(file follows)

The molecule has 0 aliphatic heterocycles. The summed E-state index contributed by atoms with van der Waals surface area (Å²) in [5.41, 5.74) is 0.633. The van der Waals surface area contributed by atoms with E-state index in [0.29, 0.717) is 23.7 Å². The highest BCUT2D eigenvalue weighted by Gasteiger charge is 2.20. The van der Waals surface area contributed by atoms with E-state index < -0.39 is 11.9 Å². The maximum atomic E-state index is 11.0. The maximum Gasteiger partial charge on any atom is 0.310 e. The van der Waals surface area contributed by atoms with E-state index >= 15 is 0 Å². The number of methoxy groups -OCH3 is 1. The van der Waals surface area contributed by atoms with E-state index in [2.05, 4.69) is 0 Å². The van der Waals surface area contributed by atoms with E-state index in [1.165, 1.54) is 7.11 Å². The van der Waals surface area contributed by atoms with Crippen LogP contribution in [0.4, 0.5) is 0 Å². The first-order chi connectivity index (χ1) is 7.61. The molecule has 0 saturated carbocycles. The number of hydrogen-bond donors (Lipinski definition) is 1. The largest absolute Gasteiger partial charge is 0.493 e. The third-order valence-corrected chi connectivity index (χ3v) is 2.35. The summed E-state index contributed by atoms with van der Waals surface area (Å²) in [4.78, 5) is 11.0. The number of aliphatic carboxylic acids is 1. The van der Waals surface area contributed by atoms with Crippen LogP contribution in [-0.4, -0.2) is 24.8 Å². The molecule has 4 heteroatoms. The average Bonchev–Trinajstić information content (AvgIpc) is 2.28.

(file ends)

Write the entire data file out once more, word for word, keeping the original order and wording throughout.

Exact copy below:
The molecule has 0 aliphatic heterocycles. The summed E-state index contributed by atoms with van der Waals surface area (Å²) in [5.41, 5.74) is 0.633. The van der Waals surface area contributed by atoms with E-state index in [0.29, 0.717) is 23.7 Å². The highest BCUT2D eigenvalue weighted by Gasteiger charge is 2.20. The van der Waals surface area contributed by atoms with E-state index < -0.39 is 11.9 Å². The maximum atomic E-state index is 11.0. The maximum Gasteiger partial charge on any atom is 0.310 e. The van der Waals surface area contributed by atoms with E-state index >= 15 is 0 Å². The number of methoxy groups -OCH3 is 1. The van der Waals surface area contributed by atoms with E-state index in [2.05, 4.69) is 0 Å². The van der Waals surface area contributed by atoms with E-state index in [1.165, 1.54) is 7.11 Å². The van der Waals surface area contributed by atoms with Crippen LogP contribution in [0.4, 0.5) is 0 Å². The first-order chi connectivity index (χ1) is 7.61. The molecule has 0 saturated carbocycles. The number of hydrogen-bond donors (Lipinski definition) is 1. The largest absolute Gasteiger partial charge is 0.493 e. The third-order valence-corrected chi connectivity index (χ3v) is 2.35. The summed E-state index contributed by atoms with van der Waals surface area (Å²) in [4.78, 5) is 11.0. The number of aliphatic carboxylic acids is 1. The van der Waals surface area contributed by atoms with Crippen LogP contribution in [-0.4, -0.2) is 24.8 Å². The molecule has 4 heteroatoms. The average Bonchev–Trinajstić information content (AvgIpc) is 2.28.